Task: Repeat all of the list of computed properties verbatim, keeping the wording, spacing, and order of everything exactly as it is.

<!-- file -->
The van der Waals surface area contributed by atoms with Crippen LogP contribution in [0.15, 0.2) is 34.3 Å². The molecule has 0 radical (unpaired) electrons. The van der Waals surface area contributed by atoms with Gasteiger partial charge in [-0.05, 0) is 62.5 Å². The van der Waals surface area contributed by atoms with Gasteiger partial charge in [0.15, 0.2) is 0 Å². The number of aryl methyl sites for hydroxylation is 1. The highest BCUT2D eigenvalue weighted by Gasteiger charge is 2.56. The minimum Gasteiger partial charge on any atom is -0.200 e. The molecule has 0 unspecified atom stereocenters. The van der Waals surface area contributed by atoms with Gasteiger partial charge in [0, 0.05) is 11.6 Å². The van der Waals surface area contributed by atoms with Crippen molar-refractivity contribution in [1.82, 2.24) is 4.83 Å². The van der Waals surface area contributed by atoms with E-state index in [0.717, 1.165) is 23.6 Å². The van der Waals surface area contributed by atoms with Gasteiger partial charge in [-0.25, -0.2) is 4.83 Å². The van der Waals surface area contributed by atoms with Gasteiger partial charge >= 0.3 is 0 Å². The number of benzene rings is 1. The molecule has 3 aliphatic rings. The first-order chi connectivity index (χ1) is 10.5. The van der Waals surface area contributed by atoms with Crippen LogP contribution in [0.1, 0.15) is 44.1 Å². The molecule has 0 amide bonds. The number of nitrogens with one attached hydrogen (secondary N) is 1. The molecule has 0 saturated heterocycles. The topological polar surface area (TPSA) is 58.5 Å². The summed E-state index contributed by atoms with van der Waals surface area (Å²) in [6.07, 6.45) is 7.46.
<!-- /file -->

The van der Waals surface area contributed by atoms with Crippen LogP contribution in [0.15, 0.2) is 34.3 Å². The molecule has 0 radical (unpaired) electrons. The van der Waals surface area contributed by atoms with Gasteiger partial charge in [-0.05, 0) is 62.5 Å². The van der Waals surface area contributed by atoms with Gasteiger partial charge in [0.15, 0.2) is 0 Å². The number of aryl methyl sites for hydroxylation is 1. The highest BCUT2D eigenvalue weighted by Gasteiger charge is 2.56. The minimum Gasteiger partial charge on any atom is -0.200 e. The molecule has 0 unspecified atom stereocenters. The van der Waals surface area contributed by atoms with Gasteiger partial charge in [0, 0.05) is 11.6 Å². The van der Waals surface area contributed by atoms with Crippen molar-refractivity contribution in [1.82, 2.24) is 4.83 Å². The van der Waals surface area contributed by atoms with E-state index in [0.717, 1.165) is 23.6 Å². The van der Waals surface area contributed by atoms with Gasteiger partial charge in [-0.25, -0.2) is 4.83 Å². The van der Waals surface area contributed by atoms with Gasteiger partial charge >= 0.3 is 0 Å². The number of benzene rings is 1. The molecule has 3 aliphatic rings. The first-order chi connectivity index (χ1) is 10.5. The van der Waals surface area contributed by atoms with Crippen LogP contribution in [0.1, 0.15) is 44.1 Å². The molecule has 0 amide bonds. The number of nitrogens with one attached hydrogen (secondary N) is 1. The molecule has 0 saturated heterocycles. The topological polar surface area (TPSA) is 58.5 Å². The summed E-state index contributed by atoms with van der Waals surface area (Å²) in [6.07, 6.45) is 7.46.